Asymptotic stability of a modified Lotka-Volterra model with small immigrations

Abstract

Predator-prey systems have been studied intensively for over a hundred years. These studies have demonstrated that the dynamics of Lotka-Volterra (LV) systems are not stable, that is, exhibiting either cyclic oscillation or divergent extinction of one species. Stochastic versions of the deterministic cyclic oscillations also exhibit divergent extinction. Thus, we have no solution for asymptotic stability in predator-prey systems, unlike most natural predator-prey interactions that sometimes exhibit stable and persistent coexistence. Here, we demonstrate that adding a small immigration into the prey or predator population can stabilize the LV system. Although LV systems have been studied intensively, there is no study on the non-linear modifications that we have tested. We also checked the effect of the inclusion of non-linear interaction term to the stability of the LV system. Our results show that small immigrations invoke stable convergence in the LV system with three types of functional responses. This means that natural predator-prey populations can be stabilized by a small number of sporadic immigrants.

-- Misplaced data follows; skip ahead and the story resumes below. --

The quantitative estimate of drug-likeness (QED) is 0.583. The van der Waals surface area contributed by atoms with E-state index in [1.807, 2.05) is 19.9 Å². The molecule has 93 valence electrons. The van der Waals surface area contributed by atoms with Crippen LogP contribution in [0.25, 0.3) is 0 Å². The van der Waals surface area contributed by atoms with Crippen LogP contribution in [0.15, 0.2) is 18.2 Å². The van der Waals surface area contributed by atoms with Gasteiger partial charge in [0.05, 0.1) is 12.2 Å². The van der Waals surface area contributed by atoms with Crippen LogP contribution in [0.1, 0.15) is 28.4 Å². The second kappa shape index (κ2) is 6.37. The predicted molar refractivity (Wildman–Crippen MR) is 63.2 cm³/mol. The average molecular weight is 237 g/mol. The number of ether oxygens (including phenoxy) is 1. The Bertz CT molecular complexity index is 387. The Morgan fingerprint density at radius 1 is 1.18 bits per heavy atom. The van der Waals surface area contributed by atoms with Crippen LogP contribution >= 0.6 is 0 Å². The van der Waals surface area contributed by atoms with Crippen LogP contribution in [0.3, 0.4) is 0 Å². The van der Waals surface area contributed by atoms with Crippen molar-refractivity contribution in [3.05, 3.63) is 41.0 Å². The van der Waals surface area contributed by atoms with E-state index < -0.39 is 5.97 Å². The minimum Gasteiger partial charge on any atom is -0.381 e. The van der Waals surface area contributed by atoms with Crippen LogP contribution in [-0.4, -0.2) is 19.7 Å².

Introduction

In the past, unexpected large quotas in animal and fish catches had been occasionally reported. The phenomenon was attributed to the predators in those communities1,2,3,4. This predator and prey relationship is probably the most studied ecological dynamics in recent history. Theoretical studies of this system began when Alfred Lotka and Vito Volterra independently developed the well-known predator-prey model in the 1920s. Lotka developed the model to study autocatalytic chemical reactions and Volterra extended it to explain the fish catches in the Adriatic Sea. Since the earliest developments of the basic Lotka-Volterra system (LV system)5,6,7,8,9,10, many mathematical variations of predator-prey systems have been developed to explain unexpected changes and temporal fluctuations in the dynamics of animal populations. This system is considered to explain the dynamics of natural populations of snowshoe hare (Lepus americanus, the prey) and Canadian lynx (Lynx canadensis, the predator) that were estimated from the yearly changes in the collected number of furs11. In addition, unlike in natural communities, it has been shown that long-term coexistence of predators and prey is possible in a laboratory using predatory and prey mites12. Thus, the LV system has become the classical mathematical model for explaining the predator-prey interactions in natural communities5,6,7,8,9,10,11.